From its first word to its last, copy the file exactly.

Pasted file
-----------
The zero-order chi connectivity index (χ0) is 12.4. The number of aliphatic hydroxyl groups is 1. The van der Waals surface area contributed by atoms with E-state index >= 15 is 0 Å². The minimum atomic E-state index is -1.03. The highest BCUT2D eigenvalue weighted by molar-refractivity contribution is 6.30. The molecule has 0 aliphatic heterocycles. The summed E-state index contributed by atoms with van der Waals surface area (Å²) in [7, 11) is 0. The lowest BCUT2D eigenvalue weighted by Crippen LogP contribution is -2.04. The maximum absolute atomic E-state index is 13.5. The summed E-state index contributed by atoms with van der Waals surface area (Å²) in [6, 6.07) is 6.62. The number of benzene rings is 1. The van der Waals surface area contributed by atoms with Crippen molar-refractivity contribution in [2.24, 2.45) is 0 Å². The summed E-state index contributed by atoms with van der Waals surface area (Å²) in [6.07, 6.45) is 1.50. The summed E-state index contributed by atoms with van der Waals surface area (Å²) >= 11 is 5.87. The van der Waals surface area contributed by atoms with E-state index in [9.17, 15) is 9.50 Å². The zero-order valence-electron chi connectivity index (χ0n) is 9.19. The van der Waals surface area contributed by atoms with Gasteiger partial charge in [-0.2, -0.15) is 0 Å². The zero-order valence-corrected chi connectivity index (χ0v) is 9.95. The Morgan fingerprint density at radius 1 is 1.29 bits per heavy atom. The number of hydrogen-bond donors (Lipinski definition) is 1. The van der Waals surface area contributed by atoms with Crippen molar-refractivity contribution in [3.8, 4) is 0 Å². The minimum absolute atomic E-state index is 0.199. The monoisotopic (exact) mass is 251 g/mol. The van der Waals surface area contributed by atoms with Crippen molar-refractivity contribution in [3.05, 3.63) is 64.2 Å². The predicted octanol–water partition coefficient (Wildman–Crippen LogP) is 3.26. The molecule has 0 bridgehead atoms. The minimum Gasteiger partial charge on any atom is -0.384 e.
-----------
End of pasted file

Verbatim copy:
The zero-order chi connectivity index (χ0) is 12.4. The number of aliphatic hydroxyl groups is 1. The van der Waals surface area contributed by atoms with E-state index >= 15 is 0 Å². The minimum atomic E-state index is -1.03. The highest BCUT2D eigenvalue weighted by molar-refractivity contribution is 6.30. The molecule has 0 aliphatic heterocycles. The summed E-state index contributed by atoms with van der Waals surface area (Å²) in [7, 11) is 0. The lowest BCUT2D eigenvalue weighted by Crippen LogP contribution is -2.04. The maximum absolute atomic E-state index is 13.5. The summed E-state index contributed by atoms with van der Waals surface area (Å²) in [6, 6.07) is 6.62. The number of benzene rings is 1. The van der Waals surface area contributed by atoms with Crippen molar-refractivity contribution in [2.24, 2.45) is 0 Å². The summed E-state index contributed by atoms with van der Waals surface area (Å²) in [6.07, 6.45) is 1.50. The summed E-state index contributed by atoms with van der Waals surface area (Å²) >= 11 is 5.87. The van der Waals surface area contributed by atoms with E-state index in [9.17, 15) is 9.50 Å². The zero-order valence-electron chi connectivity index (χ0n) is 9.19. The van der Waals surface area contributed by atoms with Gasteiger partial charge in [-0.2, -0.15) is 0 Å². The zero-order valence-corrected chi connectivity index (χ0v) is 9.95. The Morgan fingerprint density at radius 1 is 1.29 bits per heavy atom. The number of hydrogen-bond donors (Lipinski definition) is 1. The van der Waals surface area contributed by atoms with Crippen molar-refractivity contribution in [3.8, 4) is 0 Å². The minimum absolute atomic E-state index is 0.199. The monoisotopic (exact) mass is 251 g/mol. The van der Waals surface area contributed by atoms with Crippen molar-refractivity contribution in [3.05, 3.63) is 64.2 Å². The predicted octanol–water partition coefficient (Wildman–Crippen LogP) is 3.26. The molecule has 0 bridgehead atoms. The minimum Gasteiger partial charge on any atom is -0.384 e.